Accompanying the issue, we also published a special supplement in partnership with Mattel Licensing, which has unsurprisingly enjoyed a stellar 2023. Indeed, 2024 is set to be another landmark year, with the company celebrating Barbie’s 65th anniversary. So, what better time to be looking at everything that is happening with Barbie and Mattel’s entire licensing portfolio, in conjunction with its leading EMEA licensees.
In other news this week, The Entertainer released its year-end results, which covers the twelve month period to the end of January 2023. The retailer made a £7m profit and increased sales by 1% over the year, which strikes me as a thoroughly respectable performance in what was certainly not a ‘business as usual’ year. Indeed, the numbers compare very favourably with the pre-pandemic results from 2020, even allowing for the far higher energy costs, increases in the minimum wage (+20% versus 2020) and the expansion of the senior leadership team over the past year. All in all, a very solid set of results.
In less positive news, I was absolutely devastated to report the untimely passing of toy sales stalwart Craig Mair. He was such a good person, and he will be sorely missed by his family, as well as his many industry friends and colleagues. The founder and senior producer of Active Pictures, Nick Hancock, has also passed away following a lengthy battle with cancer. Sad times indeed.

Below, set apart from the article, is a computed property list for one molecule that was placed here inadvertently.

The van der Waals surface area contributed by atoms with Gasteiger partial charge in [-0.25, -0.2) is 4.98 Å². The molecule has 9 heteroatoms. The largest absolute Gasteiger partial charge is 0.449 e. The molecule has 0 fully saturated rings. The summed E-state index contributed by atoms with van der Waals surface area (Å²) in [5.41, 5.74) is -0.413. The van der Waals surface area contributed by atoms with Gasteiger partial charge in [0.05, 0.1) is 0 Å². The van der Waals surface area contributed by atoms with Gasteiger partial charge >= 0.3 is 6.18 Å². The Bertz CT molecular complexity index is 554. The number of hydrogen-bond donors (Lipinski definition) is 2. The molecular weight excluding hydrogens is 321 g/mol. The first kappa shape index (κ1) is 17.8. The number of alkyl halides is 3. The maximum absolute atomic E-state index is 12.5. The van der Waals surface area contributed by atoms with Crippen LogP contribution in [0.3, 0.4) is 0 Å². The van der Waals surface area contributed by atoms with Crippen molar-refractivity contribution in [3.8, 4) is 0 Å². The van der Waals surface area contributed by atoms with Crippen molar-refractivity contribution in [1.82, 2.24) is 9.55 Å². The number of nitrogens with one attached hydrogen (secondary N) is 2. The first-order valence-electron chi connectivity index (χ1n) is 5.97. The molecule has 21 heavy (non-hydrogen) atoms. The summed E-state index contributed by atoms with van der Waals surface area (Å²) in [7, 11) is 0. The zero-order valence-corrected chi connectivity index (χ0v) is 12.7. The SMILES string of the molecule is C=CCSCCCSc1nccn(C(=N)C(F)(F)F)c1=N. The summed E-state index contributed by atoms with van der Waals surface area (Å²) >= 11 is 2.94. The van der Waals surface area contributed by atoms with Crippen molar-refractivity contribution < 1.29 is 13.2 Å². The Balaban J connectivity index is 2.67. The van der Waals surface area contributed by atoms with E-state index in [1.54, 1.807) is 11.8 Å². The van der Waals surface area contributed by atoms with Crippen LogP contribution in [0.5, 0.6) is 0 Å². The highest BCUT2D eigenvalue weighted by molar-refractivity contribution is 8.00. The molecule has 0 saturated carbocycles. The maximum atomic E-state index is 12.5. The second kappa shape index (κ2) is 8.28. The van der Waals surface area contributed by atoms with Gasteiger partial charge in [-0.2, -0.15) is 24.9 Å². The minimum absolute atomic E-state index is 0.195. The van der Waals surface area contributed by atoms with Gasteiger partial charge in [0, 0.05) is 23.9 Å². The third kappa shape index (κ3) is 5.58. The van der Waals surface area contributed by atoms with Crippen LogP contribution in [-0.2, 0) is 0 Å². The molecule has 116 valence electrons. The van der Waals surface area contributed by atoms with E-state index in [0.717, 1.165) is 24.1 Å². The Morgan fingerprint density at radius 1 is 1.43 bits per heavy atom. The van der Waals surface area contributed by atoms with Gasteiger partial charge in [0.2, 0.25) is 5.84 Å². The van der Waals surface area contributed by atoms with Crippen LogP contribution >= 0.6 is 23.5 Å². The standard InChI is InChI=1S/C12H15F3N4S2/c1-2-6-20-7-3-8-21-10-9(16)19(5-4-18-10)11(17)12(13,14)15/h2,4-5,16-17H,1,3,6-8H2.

Lego has also been making headlines this week, after announcing it would be scrapping plans to make its bricks from recycled bottles. Some media outlets interpreted this as “a blow” to the company’s ambitious sustainability goals, but I just think that is incredibly lazy journalism. Based on my understanding, this is 100% the correct decision and in no way should be interpreted as Lego rowing back on its commitments…quite the opposite in fact. Having established after two full years of testing that this approach doesn’t actually reduce carbon emissions, going ahead with it would simply have been greenwashing – and Lego is far better than that. I think we will see quite a few companies pivoting on their approach to sustainability, as more information becomes available and, crucially, new technologies and options become viable.
I have spoken to many toy companies about sustainability, and there is absolutely no question that the will is there to improve – but it has to be done in the right way, and not impact the quality and integrity of the product. Make no mistake, Lego will get there – but it won’t cut corners or compromise its impeccable quality in the process. The quote from chief executive Niels Christiansen to the FT says it all: “There is no magic material.” Quite.
I look forward to seeing as many of you as possible in New York and at BLE, and hope that everyone comes away from the shows feeling positive about 2024. There is no doubt that it is going to be a rollercoaster ride between now and Christmas, but I still believe there is plenty to play for in the Golden Quarter.